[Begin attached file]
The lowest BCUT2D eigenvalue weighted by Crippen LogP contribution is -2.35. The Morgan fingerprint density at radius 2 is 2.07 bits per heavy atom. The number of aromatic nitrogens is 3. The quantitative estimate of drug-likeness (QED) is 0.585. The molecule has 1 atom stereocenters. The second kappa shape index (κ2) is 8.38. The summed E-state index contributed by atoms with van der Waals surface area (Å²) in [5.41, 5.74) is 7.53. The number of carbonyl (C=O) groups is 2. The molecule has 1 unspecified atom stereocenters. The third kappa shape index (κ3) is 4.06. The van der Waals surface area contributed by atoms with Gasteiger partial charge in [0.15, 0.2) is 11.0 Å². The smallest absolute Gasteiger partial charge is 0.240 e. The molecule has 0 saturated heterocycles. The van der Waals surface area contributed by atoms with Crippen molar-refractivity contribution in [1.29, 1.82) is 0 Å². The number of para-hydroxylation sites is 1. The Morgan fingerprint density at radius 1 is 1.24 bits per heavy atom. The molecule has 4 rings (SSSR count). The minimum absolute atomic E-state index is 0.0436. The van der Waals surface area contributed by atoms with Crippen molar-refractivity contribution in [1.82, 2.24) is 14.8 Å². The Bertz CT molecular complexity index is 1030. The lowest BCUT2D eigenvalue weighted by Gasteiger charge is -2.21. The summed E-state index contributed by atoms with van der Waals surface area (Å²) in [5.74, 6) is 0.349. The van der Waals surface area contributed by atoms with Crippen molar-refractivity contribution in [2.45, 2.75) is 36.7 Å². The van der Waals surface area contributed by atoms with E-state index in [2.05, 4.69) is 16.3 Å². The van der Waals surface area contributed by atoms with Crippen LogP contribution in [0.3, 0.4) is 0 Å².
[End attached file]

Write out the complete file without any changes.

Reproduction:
The lowest BCUT2D eigenvalue weighted by Crippen LogP contribution is -2.35. The Morgan fingerprint density at radius 2 is 2.07 bits per heavy atom. The number of aromatic nitrogens is 3. The quantitative estimate of drug-likeness (QED) is 0.585. The molecule has 1 atom stereocenters. The second kappa shape index (κ2) is 8.38. The summed E-state index contributed by atoms with van der Waals surface area (Å²) in [5.41, 5.74) is 7.53. The number of carbonyl (C=O) groups is 2. The molecule has 1 unspecified atom stereocenters. The third kappa shape index (κ3) is 4.06. The van der Waals surface area contributed by atoms with Gasteiger partial charge in [0.15, 0.2) is 11.0 Å². The smallest absolute Gasteiger partial charge is 0.240 e. The molecule has 0 saturated heterocycles. The van der Waals surface area contributed by atoms with Crippen molar-refractivity contribution in [1.29, 1.82) is 0 Å². The number of para-hydroxylation sites is 1. The Morgan fingerprint density at radius 1 is 1.24 bits per heavy atom. The molecule has 4 rings (SSSR count). The minimum absolute atomic E-state index is 0.0436. The van der Waals surface area contributed by atoms with Crippen molar-refractivity contribution in [1.82, 2.24) is 14.8 Å². The Bertz CT molecular complexity index is 1030. The lowest BCUT2D eigenvalue weighted by Gasteiger charge is -2.21. The summed E-state index contributed by atoms with van der Waals surface area (Å²) in [5.74, 6) is 0.349. The van der Waals surface area contributed by atoms with Crippen molar-refractivity contribution in [2.45, 2.75) is 36.7 Å². The van der Waals surface area contributed by atoms with E-state index in [2.05, 4.69) is 16.3 Å². The van der Waals surface area contributed by atoms with Crippen LogP contribution in [0.3, 0.4) is 0 Å².